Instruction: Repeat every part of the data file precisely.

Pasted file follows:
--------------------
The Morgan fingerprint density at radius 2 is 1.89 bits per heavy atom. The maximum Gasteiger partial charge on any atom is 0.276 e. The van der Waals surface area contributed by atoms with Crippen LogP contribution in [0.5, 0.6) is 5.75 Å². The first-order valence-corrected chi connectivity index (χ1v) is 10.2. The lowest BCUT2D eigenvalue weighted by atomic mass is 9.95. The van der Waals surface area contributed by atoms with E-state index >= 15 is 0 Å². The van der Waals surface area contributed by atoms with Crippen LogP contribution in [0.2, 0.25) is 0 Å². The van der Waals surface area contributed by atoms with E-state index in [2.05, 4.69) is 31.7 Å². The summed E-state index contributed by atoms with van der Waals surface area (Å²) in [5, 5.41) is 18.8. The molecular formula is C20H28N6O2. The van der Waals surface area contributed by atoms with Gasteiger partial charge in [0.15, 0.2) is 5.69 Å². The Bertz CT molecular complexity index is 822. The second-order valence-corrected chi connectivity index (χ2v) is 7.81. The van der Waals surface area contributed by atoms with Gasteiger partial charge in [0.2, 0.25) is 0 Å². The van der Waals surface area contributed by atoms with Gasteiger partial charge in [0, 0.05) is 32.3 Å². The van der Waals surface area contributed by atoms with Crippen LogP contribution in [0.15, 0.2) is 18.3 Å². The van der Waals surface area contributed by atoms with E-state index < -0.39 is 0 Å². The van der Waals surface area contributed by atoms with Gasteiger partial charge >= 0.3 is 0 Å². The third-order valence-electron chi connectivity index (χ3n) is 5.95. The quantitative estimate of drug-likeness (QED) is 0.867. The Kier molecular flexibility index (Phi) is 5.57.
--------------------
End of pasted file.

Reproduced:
The Morgan fingerprint density at radius 2 is 1.89 bits per heavy atom. The maximum Gasteiger partial charge on any atom is 0.276 e. The van der Waals surface area contributed by atoms with Crippen LogP contribution in [0.5, 0.6) is 5.75 Å². The first-order valence-corrected chi connectivity index (χ1v) is 10.2. The lowest BCUT2D eigenvalue weighted by atomic mass is 9.95. The van der Waals surface area contributed by atoms with E-state index >= 15 is 0 Å². The van der Waals surface area contributed by atoms with Crippen LogP contribution in [0.2, 0.25) is 0 Å². The van der Waals surface area contributed by atoms with E-state index in [2.05, 4.69) is 31.7 Å². The summed E-state index contributed by atoms with van der Waals surface area (Å²) in [5, 5.41) is 18.8. The molecular formula is C20H28N6O2. The van der Waals surface area contributed by atoms with Gasteiger partial charge in [0.15, 0.2) is 5.69 Å². The Bertz CT molecular complexity index is 822. The second-order valence-corrected chi connectivity index (χ2v) is 7.81. The van der Waals surface area contributed by atoms with Gasteiger partial charge in [0.2, 0.25) is 0 Å². The van der Waals surface area contributed by atoms with Gasteiger partial charge in [0, 0.05) is 32.3 Å². The van der Waals surface area contributed by atoms with Crippen LogP contribution in [0.15, 0.2) is 18.3 Å². The van der Waals surface area contributed by atoms with E-state index < -0.39 is 0 Å². The van der Waals surface area contributed by atoms with Gasteiger partial charge >= 0.3 is 0 Å². The third-order valence-electron chi connectivity index (χ3n) is 5.95. The quantitative estimate of drug-likeness (QED) is 0.867. The Kier molecular flexibility index (Phi) is 5.57.